Oh yeah, and on our way to the Dairy Bar, we ran into these three go-getters, selling cupcakes to benefit the victims of Katina. Well, well, well, what do you know, I just happen to have a $20 bill with Katrina relief written all over it. How about $20 for your last 2 cupcakes? deal! We bought their last 2 Katrina-cakes (immediately housed by Kevin and Jeremy) and gave them the rest of the day off. Way to go girls!

After all this excitement (and sugar) we were itching to get back on the road... and back to the hills. Seriously, I can't stress enough how many hills there were in CT and how freaking big they were! Just one after another after another after another... they wouldn't stop. At this point everyone on the team had switched from their fixed gear setup to the free wheel so that they could coast down the hills... except me. Since I had already made it this far and was dealing with the hills as best I could, I was determined to make it all the way to Boston fixed. There's really no practical reason for it, just pure machismo. I kind of just wanted to prove it to myslef that I could do it, despite the fact that it was probably not the healthiest decision for my knees. I spent the day crawling up the hills and then spinning back down pushing 40 mph.

After dealing with the incessant barrage of continuous hills, we decided to re-evaluate our plan of action for the day. Originally, we'd planned to make it to Boston today, which all in all would have been a 120 mile day. Not an unrealistic goal. But, after the blown spoke, the hills, the paper interview, and more hills, we were pretty far behind schedule. We agreed that there was no way that we'd make it to Boston today before sunset, and that we should just GPS to a nearby motel and play that game again...

As the sun was setting on our way to our new destination, I was stricken with another mechanical difficulty- high speed flat! Today was not my day. But, we were in a much better position than we were yesterday since we didn't have far to go this time. Peter, being the tire changing speed champion of our team, took to the task. Then, in an effort to make us feel useful, he let Jeremy and I pump the tire up- it's pretty hott.

Another close scare I had today was two, count 'em, TWO high speed Treo ejections. While riding down some of the larger hills, I hit some spotty paved areas that had been patched and repatched. The speed coupled with the bumps was enough to LAUNCH my Treo from the Krussell bike mount on my top tube and send it skidding across the pavement (and making my heart skip a beat). Not only does my Treo organize my entire life, but we're especially dependent on it right now because it's our sole means of navigation. Luckily, it survived both crashes which speaks to the solid construction of this PDA/Phone combo... what is significantly less impressive is the Krussell bike mounting system. Granted, it offers a convenient way to make my Treo easily accessible and visible while riding my biek, BUT, I'm not going to use it if I can't trust it, which makes it worthless. In the end, I came to terms with the shortcomings of the bike mount and used it for smooth road surfaces and low speed riding. Anytime I'd approach a hill or bumpy pavement, I'd unclip my Treo and secure it to my shoulder strap clip (good thing I thought to bring that too, huh).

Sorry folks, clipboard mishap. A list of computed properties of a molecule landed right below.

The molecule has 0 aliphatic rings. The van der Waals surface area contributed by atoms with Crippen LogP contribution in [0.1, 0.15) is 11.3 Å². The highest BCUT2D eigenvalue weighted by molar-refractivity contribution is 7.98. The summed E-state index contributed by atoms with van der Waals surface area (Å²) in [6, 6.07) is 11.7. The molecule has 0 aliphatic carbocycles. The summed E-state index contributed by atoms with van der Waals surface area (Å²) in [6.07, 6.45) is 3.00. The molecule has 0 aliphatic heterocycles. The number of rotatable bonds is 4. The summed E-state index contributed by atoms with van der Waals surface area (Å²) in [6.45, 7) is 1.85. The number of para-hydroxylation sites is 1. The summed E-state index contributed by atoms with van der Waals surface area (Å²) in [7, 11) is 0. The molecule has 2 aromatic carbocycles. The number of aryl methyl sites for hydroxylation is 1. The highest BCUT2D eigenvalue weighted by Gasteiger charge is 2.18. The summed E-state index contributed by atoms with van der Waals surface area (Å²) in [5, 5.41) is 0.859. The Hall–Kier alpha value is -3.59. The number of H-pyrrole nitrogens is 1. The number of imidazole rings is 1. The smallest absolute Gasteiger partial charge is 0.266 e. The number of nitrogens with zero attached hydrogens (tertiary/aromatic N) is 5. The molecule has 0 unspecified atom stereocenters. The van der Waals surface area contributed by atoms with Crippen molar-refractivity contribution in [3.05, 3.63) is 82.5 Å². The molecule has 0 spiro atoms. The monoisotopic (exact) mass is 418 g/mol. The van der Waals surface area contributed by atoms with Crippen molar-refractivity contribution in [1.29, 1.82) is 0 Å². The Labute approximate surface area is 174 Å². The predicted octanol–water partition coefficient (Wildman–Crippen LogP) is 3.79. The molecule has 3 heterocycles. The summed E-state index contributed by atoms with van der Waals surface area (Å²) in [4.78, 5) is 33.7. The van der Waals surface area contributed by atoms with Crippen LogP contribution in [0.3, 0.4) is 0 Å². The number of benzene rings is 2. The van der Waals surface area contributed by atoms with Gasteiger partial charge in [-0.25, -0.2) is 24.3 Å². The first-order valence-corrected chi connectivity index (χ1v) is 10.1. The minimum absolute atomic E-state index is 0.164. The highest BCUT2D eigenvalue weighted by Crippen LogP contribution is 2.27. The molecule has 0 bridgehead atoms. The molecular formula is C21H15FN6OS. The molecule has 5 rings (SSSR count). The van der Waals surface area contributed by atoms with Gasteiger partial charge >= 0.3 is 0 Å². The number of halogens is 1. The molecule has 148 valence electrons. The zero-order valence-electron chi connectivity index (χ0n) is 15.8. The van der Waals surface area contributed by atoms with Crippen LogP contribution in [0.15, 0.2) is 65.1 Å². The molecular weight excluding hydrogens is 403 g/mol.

At the end of the day, we successfully made our entrance to the destination motel and went out for pizza to celebrate a job well done. Today's terrain (80 miles of hills, did I mention that?) really put us to the test and now, Boston is so close we can taste it. MMMM, taste that? It's tea and beans, baby. 40 more miles tomorrow, piece of cake.

Map of Day 4 Route:

[Editor's Note: Since I did a full update to this day's blog which incorporated several other blog postings, I had to copy and paste some of the comments left on other blog entries to this posting. That's why the last few comments all say they were posted by me.]

Tuesday, September 06, 2005

Day 3: NYC to Middletown CT (109.1 miles)

Day 3 Full Flickr Photo Set

Today was our first venture out alone on the open road. GPS, we lay our fate in your hands.... here it goes...

We had our fun yesterday, but now it's back to business and more serious than ever. The ride from Philly to New York, although long and hard, was at least preplanned and we just pedalled along mindlessly. Today, we're on our own. We got up early, shook off the sleep and took to the city streets.

Within about 5 miles, Captain GPS had us merging onto a highway/bridge clearly marked "Cars Only." Hmmm, not a good start. But, with a little human interaction (ewwww, do people still do that?) we figured our way onto the bike friendly way across the same road. OK, hot on the trail.

We got out of the city OK, but somewhere along the way we lost Jeremy's frame pump. Part of the cost of doing business on tour, I guess. You can only ever hope for a tenuous hold on any possession you have with you. Oh yeah, that includes Jeremy's wallet! Best we figure, he lost that on the ferry across the Hudson. Tough break Jer, but we gotchoo covered bro.